Free Democratic Party (FDP)

Free Democratic Party (FDP). The FDP has historically been Germany’s third party. A liberal party, the FDP historically provided the ‘half’ in Germany’s then two and a half system. With Germany’s proportional electoral system and with no other potential coalition partners the FDP historically acted as a potential coalition partner for both the CDU and SPD. The FDP served in every government between 1961 and 1998, besides for 1966-1969 despite only winning only around 10% of the vote in most elections. Controversially, the FDP switched coalition partner mid-parliament in 1982, changing the government from a SPD-led one to a CDU-led one without an election.

The FDP tends to support both economic and social liberalism. In contrast to the CDU the party retained some soft anti-clerical views. For instance, it strongly supports gay rights, and the FDP’s former leader, Guido Westerwelle, is openly gay. Historically it was more centrist, but it began to move rightwards in the 1980s and on economics it is now clearly the most right-wing German party. The party’s support base is highly educated, very affluent and primarily works in business. The party has, on previous occasions, proudly declared itself to be the party of the Besseverdienenden (better-earning people).

With the FDP’s move to the right, and the rise of the Greens making the FDP no longer necessary for a SPD government, the party became the natural coalition partner of the CDU. After a long stretch in opposition between 1998 and 2009, first to a SPD/Green coalition and then to a CDU/SPD one, the FDP won its best ever election result with 14.6% of the vote on the back of a populist right-wing campaign against the incumbent grand coalition. In power with the CDU, however, the FDP was sidelined by Merkel, who refused to implement its key policy of tax cuts in the current fiscal environment. Merkel’s nuclear power u-turn also apparently happened without consultation of the pro-nuclear FDP. A series of poor election results led to internal party turmoil, and the party changed leader. The party’s new leader, Philipp Rosler, was unable to bring party unity or electoral success, and when the 2013 election came, the party failed to win any seats in the Bundestag whatsoever, falling 0.2% short of the 5% threshold necessary to win parliamentary representation. The party thus received its worst ever election result the election after its best ever.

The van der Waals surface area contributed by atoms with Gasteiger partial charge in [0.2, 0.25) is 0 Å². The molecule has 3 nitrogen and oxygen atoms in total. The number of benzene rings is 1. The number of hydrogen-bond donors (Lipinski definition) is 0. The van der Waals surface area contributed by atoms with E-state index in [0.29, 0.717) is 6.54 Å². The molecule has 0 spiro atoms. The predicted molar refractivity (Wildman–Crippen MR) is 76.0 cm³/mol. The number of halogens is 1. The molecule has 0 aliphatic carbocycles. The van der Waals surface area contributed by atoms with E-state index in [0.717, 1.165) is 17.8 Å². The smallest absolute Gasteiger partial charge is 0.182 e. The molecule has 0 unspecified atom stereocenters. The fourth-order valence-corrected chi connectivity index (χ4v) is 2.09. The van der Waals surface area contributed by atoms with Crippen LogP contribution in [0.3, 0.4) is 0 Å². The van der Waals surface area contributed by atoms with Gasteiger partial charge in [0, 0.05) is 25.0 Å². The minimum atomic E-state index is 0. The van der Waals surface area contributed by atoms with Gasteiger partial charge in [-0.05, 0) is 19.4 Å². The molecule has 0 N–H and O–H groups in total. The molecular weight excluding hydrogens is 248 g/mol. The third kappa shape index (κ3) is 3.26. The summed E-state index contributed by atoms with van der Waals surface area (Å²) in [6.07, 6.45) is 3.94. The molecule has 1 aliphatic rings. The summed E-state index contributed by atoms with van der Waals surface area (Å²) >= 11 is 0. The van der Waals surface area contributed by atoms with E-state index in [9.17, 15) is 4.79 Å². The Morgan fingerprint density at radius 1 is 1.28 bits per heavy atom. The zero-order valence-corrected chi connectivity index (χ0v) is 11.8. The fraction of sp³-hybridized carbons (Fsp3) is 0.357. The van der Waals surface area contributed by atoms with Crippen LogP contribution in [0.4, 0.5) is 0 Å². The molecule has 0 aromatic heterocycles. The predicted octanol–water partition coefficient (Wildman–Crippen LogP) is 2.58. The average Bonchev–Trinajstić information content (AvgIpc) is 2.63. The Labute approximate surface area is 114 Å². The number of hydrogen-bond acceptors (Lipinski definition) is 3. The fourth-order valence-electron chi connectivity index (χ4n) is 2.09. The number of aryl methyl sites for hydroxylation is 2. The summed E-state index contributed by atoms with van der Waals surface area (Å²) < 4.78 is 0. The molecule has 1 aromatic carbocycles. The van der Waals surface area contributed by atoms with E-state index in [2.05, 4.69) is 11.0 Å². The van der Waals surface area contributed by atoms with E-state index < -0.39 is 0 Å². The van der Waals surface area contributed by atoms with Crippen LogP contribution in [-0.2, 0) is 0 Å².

The FDP has historically tended to be a pro-European party, but the Eurozone crisis saw the party’s minority soft Eurosceptic ‘national liberal’ faction become increasingly vocal and sizeable.

On current polling the party would not win any MEPs in the case that the 5% threshold still applied, but the removal of the threshold by the constitutional court guarantees that the party will retain a, much smaller, European Parliament caucus.

The party is a member of the Alliance of Liberals and Democrats for Europe. The party has historically tended to vie with the other large ALDE member, the British Liberal Democrats, for leadership of the group, with the divide also representing a left/right split in the group (FDP activists are known to occasionally dismiss the Lib Dems as ‘socialists’). Currently the two parties are jointly the same size, with 12 MEPs a piece. With both the Lib Dems and FDP likely to return far smaller groups in 2014, the internal culture of ALDE will shift a great deal.

The FDP has a below average loyalty to ALDE at 93.0%.


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